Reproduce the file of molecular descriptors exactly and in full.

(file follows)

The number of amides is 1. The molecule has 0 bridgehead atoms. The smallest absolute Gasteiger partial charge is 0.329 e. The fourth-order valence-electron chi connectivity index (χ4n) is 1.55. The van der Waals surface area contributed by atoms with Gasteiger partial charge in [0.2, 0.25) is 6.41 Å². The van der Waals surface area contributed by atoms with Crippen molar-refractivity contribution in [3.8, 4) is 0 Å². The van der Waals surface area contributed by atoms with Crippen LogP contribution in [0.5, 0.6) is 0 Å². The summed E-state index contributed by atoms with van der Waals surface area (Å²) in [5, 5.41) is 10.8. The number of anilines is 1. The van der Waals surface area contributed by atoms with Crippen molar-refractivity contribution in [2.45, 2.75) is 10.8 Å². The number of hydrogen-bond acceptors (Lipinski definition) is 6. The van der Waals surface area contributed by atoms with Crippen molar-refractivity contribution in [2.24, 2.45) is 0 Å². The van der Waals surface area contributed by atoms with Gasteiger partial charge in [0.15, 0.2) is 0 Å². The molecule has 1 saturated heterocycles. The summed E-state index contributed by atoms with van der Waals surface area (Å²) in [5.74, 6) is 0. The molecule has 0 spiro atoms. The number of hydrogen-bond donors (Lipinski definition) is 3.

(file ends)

The number of amides is 1. The molecule has 0 bridgehead atoms. The smallest absolute Gasteiger partial charge is 0.329 e. The fourth-order valence-electron chi connectivity index (χ4n) is 1.55. The van der Waals surface area contributed by atoms with Gasteiger partial charge in [0.2, 0.25) is 6.41 Å². The van der Waals surface area contributed by atoms with Crippen molar-refractivity contribution in [3.8, 4) is 0 Å². The van der Waals surface area contributed by atoms with Crippen LogP contribution in [0.5, 0.6) is 0 Å². The summed E-state index contributed by atoms with van der Waals surface area (Å²) in [5, 5.41) is 10.8. The number of anilines is 1. The van der Waals surface area contributed by atoms with Crippen molar-refractivity contribution in [2.45, 2.75) is 10.8 Å². The number of hydrogen-bond acceptors (Lipinski definition) is 6. The van der Waals surface area contributed by atoms with Crippen molar-refractivity contribution in [2.24, 2.45) is 0 Å². The van der Waals surface area contributed by atoms with Gasteiger partial charge in [0.15, 0.2) is 0 Å². The molecule has 1 saturated heterocycles. The summed E-state index contributed by atoms with van der Waals surface area (Å²) in [5.74, 6) is 0. The molecule has 0 spiro atoms. The number of hydrogen-bond donors (Lipinski definition) is 3.